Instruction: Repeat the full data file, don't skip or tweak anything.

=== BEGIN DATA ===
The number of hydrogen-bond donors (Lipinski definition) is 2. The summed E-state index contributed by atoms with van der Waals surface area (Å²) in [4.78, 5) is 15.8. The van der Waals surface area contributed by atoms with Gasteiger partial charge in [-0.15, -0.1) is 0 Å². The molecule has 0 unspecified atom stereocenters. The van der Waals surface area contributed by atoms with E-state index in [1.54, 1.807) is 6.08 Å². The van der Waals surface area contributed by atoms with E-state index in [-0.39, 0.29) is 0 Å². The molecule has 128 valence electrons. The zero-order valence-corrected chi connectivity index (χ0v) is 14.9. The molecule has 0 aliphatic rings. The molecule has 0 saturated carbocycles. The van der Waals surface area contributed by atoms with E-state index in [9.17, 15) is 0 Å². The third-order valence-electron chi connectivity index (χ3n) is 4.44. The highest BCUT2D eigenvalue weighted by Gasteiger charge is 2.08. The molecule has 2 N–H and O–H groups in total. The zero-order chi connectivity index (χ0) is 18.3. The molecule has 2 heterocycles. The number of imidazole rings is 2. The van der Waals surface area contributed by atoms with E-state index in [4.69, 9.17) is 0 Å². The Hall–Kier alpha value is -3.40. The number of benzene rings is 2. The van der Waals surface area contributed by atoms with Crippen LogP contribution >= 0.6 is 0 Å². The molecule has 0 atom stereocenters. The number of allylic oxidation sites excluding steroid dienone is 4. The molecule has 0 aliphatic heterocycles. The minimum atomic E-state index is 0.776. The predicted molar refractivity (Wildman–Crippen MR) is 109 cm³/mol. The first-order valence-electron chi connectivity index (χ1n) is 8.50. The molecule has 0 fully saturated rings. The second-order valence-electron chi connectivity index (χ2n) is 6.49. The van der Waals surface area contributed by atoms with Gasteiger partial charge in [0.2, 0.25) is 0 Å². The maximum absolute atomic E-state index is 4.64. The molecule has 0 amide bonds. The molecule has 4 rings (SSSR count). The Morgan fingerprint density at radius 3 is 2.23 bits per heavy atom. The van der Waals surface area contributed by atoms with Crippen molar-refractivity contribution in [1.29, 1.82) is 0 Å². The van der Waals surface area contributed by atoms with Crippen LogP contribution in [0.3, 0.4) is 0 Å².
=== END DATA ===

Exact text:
The number of hydrogen-bond donors (Lipinski definition) is 2. The summed E-state index contributed by atoms with van der Waals surface area (Å²) in [4.78, 5) is 15.8. The van der Waals surface area contributed by atoms with Gasteiger partial charge in [-0.15, -0.1) is 0 Å². The molecule has 0 unspecified atom stereocenters. The van der Waals surface area contributed by atoms with E-state index in [1.54, 1.807) is 6.08 Å². The van der Waals surface area contributed by atoms with E-state index in [-0.39, 0.29) is 0 Å². The molecule has 128 valence electrons. The zero-order valence-corrected chi connectivity index (χ0v) is 14.9. The molecule has 0 aliphatic rings. The molecule has 0 saturated carbocycles. The van der Waals surface area contributed by atoms with E-state index in [9.17, 15) is 0 Å². The third-order valence-electron chi connectivity index (χ3n) is 4.44. The highest BCUT2D eigenvalue weighted by Gasteiger charge is 2.08. The molecule has 2 N–H and O–H groups in total. The zero-order chi connectivity index (χ0) is 18.3. The molecule has 2 heterocycles. The number of imidazole rings is 2. The van der Waals surface area contributed by atoms with E-state index in [4.69, 9.17) is 0 Å². The Hall–Kier alpha value is -3.40. The number of benzene rings is 2. The van der Waals surface area contributed by atoms with Crippen LogP contribution >= 0.6 is 0 Å². The molecule has 0 atom stereocenters. The number of allylic oxidation sites excluding steroid dienone is 4. The molecule has 0 aliphatic heterocycles. The minimum atomic E-state index is 0.776. The predicted molar refractivity (Wildman–Crippen MR) is 109 cm³/mol. The first-order valence-electron chi connectivity index (χ1n) is 8.50. The molecule has 0 fully saturated rings. The second-order valence-electron chi connectivity index (χ2n) is 6.49. The van der Waals surface area contributed by atoms with Gasteiger partial charge in [0.2, 0.25) is 0 Å². The maximum absolute atomic E-state index is 4.64. The molecule has 0 amide bonds. The molecule has 4 rings (SSSR count). The Morgan fingerprint density at radius 3 is 2.23 bits per heavy atom. The van der Waals surface area contributed by atoms with Crippen molar-refractivity contribution in [1.29, 1.82) is 0 Å². The van der Waals surface area contributed by atoms with Crippen LogP contribution in [0.3, 0.4) is 0 Å².